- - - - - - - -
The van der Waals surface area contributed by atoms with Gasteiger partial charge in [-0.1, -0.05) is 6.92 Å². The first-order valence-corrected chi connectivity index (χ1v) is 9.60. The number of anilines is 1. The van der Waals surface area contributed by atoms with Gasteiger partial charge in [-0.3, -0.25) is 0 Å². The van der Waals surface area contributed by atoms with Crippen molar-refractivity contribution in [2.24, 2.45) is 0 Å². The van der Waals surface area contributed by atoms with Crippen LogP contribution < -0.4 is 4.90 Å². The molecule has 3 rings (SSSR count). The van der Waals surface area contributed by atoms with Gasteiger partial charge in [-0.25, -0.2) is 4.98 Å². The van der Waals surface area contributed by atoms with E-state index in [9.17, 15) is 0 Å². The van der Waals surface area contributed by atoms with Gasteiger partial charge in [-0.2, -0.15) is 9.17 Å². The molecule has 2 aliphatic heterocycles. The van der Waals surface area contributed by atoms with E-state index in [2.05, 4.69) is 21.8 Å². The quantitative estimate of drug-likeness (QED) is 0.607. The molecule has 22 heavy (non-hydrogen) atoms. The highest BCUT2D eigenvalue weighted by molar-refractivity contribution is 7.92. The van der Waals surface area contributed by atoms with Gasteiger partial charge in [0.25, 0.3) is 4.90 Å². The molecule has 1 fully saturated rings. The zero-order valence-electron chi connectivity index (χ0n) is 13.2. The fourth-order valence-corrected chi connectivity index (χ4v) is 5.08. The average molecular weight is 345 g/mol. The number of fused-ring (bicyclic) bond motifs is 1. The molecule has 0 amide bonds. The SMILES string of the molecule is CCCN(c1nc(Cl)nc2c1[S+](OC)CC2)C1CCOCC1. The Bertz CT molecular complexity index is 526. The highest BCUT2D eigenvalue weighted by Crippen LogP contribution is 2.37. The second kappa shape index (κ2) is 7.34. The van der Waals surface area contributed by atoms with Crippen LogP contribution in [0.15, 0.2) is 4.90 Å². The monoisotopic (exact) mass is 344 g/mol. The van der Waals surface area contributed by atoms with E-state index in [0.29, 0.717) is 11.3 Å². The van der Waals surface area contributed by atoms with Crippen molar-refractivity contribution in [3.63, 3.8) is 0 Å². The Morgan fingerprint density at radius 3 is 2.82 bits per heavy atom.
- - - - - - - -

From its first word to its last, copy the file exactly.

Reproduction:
The van der Waals surface area contributed by atoms with Gasteiger partial charge in [-0.1, -0.05) is 6.92 Å². The first-order valence-corrected chi connectivity index (χ1v) is 9.60. The number of anilines is 1. The van der Waals surface area contributed by atoms with Gasteiger partial charge in [-0.3, -0.25) is 0 Å². The van der Waals surface area contributed by atoms with Crippen molar-refractivity contribution in [2.24, 2.45) is 0 Å². The van der Waals surface area contributed by atoms with Crippen LogP contribution < -0.4 is 4.90 Å². The molecule has 3 rings (SSSR count). The van der Waals surface area contributed by atoms with Gasteiger partial charge in [-0.25, -0.2) is 4.98 Å². The van der Waals surface area contributed by atoms with E-state index in [9.17, 15) is 0 Å². The van der Waals surface area contributed by atoms with Gasteiger partial charge in [-0.2, -0.15) is 9.17 Å². The molecule has 2 aliphatic heterocycles. The van der Waals surface area contributed by atoms with E-state index in [2.05, 4.69) is 21.8 Å². The quantitative estimate of drug-likeness (QED) is 0.607. The molecule has 22 heavy (non-hydrogen) atoms. The highest BCUT2D eigenvalue weighted by molar-refractivity contribution is 7.92. The van der Waals surface area contributed by atoms with Gasteiger partial charge in [0.25, 0.3) is 4.90 Å². The molecule has 1 fully saturated rings. The zero-order valence-electron chi connectivity index (χ0n) is 13.2. The fourth-order valence-corrected chi connectivity index (χ4v) is 5.08. The average molecular weight is 345 g/mol. The number of fused-ring (bicyclic) bond motifs is 1. The molecule has 0 amide bonds. The SMILES string of the molecule is CCCN(c1nc(Cl)nc2c1[S+](OC)CC2)C1CCOCC1. The Bertz CT molecular complexity index is 526. The highest BCUT2D eigenvalue weighted by Crippen LogP contribution is 2.37. The second kappa shape index (κ2) is 7.34. The van der Waals surface area contributed by atoms with Crippen LogP contribution in [0.15, 0.2) is 4.90 Å². The monoisotopic (exact) mass is 344 g/mol. The van der Waals surface area contributed by atoms with E-state index in [0.29, 0.717) is 11.3 Å². The van der Waals surface area contributed by atoms with Crippen molar-refractivity contribution in [3.63, 3.8) is 0 Å². The Morgan fingerprint density at radius 3 is 2.82 bits per heavy atom.